Will Trump’s Middle East deal work?
Just prior to US President Donald Trump’s arrival in Jerusalem May 22, the virtual emergency sirens that had screamed in Prime Minister Benjamin Netanyahu’s office had toned down somewhat. The chances that Trump would present his diplomatic initiative here had lessened.
Israeli Prime Minister Benjamin Netanyahu is all in favor of a regional alliance with pragmatic Sunni states, but he will do everything in his power to remove a deal with the Palestinians.
AUTHOR Ben Caspit TRANSLATOR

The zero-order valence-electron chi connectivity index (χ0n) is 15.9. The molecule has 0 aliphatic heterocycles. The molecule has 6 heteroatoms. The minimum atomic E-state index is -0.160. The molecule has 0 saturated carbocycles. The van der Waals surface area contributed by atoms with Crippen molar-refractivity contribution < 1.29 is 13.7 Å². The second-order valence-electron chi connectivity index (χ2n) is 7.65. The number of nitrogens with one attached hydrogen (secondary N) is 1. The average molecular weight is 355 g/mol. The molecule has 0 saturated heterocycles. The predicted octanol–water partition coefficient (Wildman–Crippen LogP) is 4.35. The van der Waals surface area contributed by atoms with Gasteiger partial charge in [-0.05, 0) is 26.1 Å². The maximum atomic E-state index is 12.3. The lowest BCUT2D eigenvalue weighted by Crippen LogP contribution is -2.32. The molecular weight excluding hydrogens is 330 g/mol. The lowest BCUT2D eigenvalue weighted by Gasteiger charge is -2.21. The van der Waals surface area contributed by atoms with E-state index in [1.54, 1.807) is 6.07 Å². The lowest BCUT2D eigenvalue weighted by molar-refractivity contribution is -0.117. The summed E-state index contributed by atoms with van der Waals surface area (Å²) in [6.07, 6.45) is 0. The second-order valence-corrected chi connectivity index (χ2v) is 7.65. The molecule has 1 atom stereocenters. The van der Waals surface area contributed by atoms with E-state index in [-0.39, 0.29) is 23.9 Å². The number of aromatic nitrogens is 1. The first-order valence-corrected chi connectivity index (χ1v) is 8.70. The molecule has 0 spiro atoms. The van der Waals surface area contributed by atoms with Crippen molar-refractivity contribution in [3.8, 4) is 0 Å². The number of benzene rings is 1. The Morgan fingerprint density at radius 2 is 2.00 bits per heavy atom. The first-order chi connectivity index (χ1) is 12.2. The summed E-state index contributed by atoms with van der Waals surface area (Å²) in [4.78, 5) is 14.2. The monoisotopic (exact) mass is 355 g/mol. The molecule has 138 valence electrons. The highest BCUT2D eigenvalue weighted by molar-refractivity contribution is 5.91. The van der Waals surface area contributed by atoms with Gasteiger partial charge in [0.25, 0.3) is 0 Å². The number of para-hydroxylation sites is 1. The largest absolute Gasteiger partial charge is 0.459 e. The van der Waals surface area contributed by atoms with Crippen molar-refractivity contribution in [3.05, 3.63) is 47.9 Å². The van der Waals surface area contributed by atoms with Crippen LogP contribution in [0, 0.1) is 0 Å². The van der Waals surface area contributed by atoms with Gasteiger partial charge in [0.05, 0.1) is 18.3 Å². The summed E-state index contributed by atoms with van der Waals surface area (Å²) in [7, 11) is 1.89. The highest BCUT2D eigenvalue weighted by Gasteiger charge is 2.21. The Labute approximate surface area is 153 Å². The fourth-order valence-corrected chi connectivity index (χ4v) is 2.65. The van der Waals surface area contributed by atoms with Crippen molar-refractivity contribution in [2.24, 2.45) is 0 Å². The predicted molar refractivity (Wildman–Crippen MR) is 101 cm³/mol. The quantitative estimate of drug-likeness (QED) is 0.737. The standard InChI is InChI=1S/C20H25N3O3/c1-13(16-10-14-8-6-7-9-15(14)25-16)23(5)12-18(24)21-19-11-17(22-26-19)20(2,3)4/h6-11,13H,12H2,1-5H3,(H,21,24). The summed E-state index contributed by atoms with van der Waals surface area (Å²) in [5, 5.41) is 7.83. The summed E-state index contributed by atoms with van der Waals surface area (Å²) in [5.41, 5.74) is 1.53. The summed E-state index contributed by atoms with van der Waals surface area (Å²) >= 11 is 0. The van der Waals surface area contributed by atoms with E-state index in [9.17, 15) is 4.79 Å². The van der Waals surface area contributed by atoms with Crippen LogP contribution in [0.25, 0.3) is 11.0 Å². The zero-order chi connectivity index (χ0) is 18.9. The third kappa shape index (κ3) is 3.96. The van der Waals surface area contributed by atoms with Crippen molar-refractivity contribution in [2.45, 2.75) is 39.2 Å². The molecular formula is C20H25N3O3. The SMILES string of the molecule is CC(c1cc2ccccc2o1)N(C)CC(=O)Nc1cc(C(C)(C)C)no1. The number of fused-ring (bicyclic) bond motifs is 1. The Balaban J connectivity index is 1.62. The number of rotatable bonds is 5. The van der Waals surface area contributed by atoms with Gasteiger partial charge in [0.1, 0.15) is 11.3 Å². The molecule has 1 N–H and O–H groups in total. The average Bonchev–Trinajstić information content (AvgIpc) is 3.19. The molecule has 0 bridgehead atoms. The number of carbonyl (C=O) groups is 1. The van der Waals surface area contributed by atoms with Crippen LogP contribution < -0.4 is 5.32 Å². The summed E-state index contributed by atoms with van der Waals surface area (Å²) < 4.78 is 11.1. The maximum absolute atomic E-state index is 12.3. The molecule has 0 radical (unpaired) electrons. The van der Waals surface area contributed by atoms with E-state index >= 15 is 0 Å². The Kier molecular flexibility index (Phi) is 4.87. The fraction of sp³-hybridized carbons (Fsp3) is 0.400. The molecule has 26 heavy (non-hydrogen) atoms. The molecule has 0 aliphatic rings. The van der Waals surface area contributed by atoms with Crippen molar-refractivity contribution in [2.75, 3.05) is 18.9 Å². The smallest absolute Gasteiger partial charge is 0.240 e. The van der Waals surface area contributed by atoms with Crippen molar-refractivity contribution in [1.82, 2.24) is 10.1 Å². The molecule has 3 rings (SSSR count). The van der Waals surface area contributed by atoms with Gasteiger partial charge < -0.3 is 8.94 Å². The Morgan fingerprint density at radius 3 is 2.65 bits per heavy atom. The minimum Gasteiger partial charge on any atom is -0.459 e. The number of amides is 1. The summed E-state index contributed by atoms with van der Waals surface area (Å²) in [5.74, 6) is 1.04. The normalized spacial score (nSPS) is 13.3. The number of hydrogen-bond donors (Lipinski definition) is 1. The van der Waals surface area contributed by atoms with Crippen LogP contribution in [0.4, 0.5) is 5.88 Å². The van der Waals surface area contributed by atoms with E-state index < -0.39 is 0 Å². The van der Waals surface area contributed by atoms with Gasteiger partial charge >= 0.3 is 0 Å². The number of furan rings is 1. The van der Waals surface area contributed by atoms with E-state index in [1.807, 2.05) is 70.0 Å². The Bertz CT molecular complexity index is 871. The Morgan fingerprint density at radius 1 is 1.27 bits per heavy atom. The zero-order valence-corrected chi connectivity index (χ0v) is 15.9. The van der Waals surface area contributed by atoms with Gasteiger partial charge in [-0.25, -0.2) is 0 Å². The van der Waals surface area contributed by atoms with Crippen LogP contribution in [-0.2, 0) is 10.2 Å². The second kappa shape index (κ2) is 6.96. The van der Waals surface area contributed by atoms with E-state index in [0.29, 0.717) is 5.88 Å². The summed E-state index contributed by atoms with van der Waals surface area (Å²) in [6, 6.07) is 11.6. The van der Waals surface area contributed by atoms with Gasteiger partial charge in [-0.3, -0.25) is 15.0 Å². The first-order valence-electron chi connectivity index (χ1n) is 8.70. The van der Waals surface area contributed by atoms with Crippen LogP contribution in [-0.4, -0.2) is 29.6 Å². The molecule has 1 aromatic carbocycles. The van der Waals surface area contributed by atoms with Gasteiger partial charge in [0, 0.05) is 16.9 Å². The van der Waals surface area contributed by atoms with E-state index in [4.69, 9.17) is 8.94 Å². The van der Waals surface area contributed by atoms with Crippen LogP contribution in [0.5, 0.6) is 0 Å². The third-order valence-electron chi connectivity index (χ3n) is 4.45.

The danger still exists, but on a slightly lower scale; it is no longer a "clear and present danger" (an Israeli idiom often used in the context of an imminent terror attack). Trump has more important things on his agenda, headed first and foremost by his personal political survival. Nevertheless, Netanyahu was clearly nervous in the 24-hour period prior to the American president’s arrival. The prime minister got into arguments and altercations with some of his ministers, he blew up a session of the coalition heads and he conducted a very tense Cabinet meeting on the evening of May 21. Air Force One was due to arrive the next day, and Netanyahu still had no clue who — or what — would emerge from the plane to greet him. There is much commotion behind the scenes (not just in the political system). There are those in Israel’s security system who are also breaking their heads over the possibility of the renewal of the diplomatic process. According to a senior Israeli security source, the new concept that is being bandied around in the halls and in high-security meetings is “a regional security alliance.” This concept should be the icing on the top of the much-spoken-about “regional process.” Such an alliance should serve as a collective insurance policy of the various players, the big prize desired by all the countries that belong — directly or indirectly — to the pragmatic “Sunni bloc.” The leaders of this group are the ones who listened very carefully to the president’s speech in Riyadh on May 21. But in order for that to happen, Israel must advance on the Palestinian circuit. In other words, renewing negotiations toward the two-state solution and showing that Israel is serious about it. The Saudis, together with additional Sunni states (mainly in the Gulf), have already agreed to adopt symbolic gestures discussed in the past, such as opening up its airspace to Israeli planes. But the “real thing” is supposed to transpire only after real progress in Israeli-Palestinian negotiations. And the “real thing” is a regional alliance involving Saudi Arabia, Egypt, Jordan, the United Arab Emirates, perhaps Kuwait — and Israel, of course. This regional alliance would not constitute a traditional defense alliance — one that the United States will be a member of — yet it is clear that this regional alliance would be under American patronage and with full military and diplomatic American support. It would be an independent enterprise of those Middle East countries that fear the expiration date of the nuclear agreement the six world powers signed with Iran. When this agreement comes to its end, Iran will face a fortified barricade that will include Saudi-Gulf money, Egyptian military power and Israeli technological superiority. This is the dream of quite a number of secret regional heroes who are scurrying around the Mideast these days. The chances for realizing these plans now depend quite a bit on Trump’s determination and resolve. And the Trump who arrived in Israel on Monday was quite exhausted after two hectic days in Saudi Arabia. The first to identify this possibility of a regional alliance was Ephraim Sneh, a brigadier general (res.) and former minister in various Israeli governments. Sneh, a recognized security figure in the Middle East, is known for his good relations with Israel’s Arab neighbors. After Trump’s victory in the elections, in the days when everyone buried the two-state solution and celebrated the end of the peace process, Sneh listened to an interview that Trump gave The Wall Street Journal in November 2016 in which the president-elect sang an entirely different tune. Trump talked about the “ultimate deal” that he wanted to achieve between Israel and the Palestinians. Sneh seized the opportunity and, several days later, published an article in The Huffington Post with a proposal for the same "deal” based on a compromise of the various proposals discussed by the Palestinians and Israelis over the years. He then added a pitch for a regional alliance into the deal. Over time, the regional alliance concept made waves and circulated among the respective capitals. When attempts were made to establish a unity government in Israel with Zionist Camp leader Isaac Herzog, the regional alliance idea continued to flower. Personages such as Middle East envoy Tony Blair and other mediators also pushed forward the idea of establishing a unity government on such an initiative. As of today, this regional alliance partly exists between Israel and the Sunni countries, in the combined efforts to halt the continued expansion of the Shiite axis under Iranian and Hezbollah leadership. Countries such as Saudi Arabia, Jordan and the United Arab Emirates are horrified about what will transpire on the “day after” the termination of the nuclear agreement between Iran and the world powers. Intelligence information (from Israel and from Western intelligence organizations) shows that Iran is continuing full speed ahead on its ballistic missile program. The Saudis are concerned that Iran will be able to launch long-range nuclear missiles only a short time after the expiration of the nuclear agreement. At that point, they would need Israeli technology and experience in order to provide themselves with a respectable defense umbrella. Many in the region feel that Iran’s expansionist goals can only be counteracted by a unity of forces between Israel and members of the Sunni bloc. This is the theory, but a great distance separates theory and implementation of the theory. The current Netanyahu government is simply not capable of making significant concessions. The maximum it can give is very far from the minimum that Palestinian President Mahmoud Abbas could accept. Until recently, the Saudis believed (and perhaps the Egyptians, too) that Trump could square the circle because he would scare the sides into flexibility. The problem is that today’s Trump is not like the old Trump. Even the compliment given to him in Riyadh (“a unique personality that is capable of doing the impossible”) by Egyptian President Abdel Fattah al-Sisi is more of a heart’s desire than a rational possibility. Those in Netanyahu’s environs want to eat their cake and have it, too: They want to fudge the political process on the one hand, but strengthen the unofficial alliance with the Sunni bloc on the other. With regard to Trump, the euphoria has long since dissipated. The most interesting and promising option from Netanyahu’s point of view at this point in time is the possible impeachment of Trump and appointment of Vice President Mike Pence to the presidential role. Pence, as opposed to Trump, is a "real" Republican: a conservative and real friend of Israel, with an unwavering, well-formed worldview — which is exactly what Netanyahu wanted but did not receive.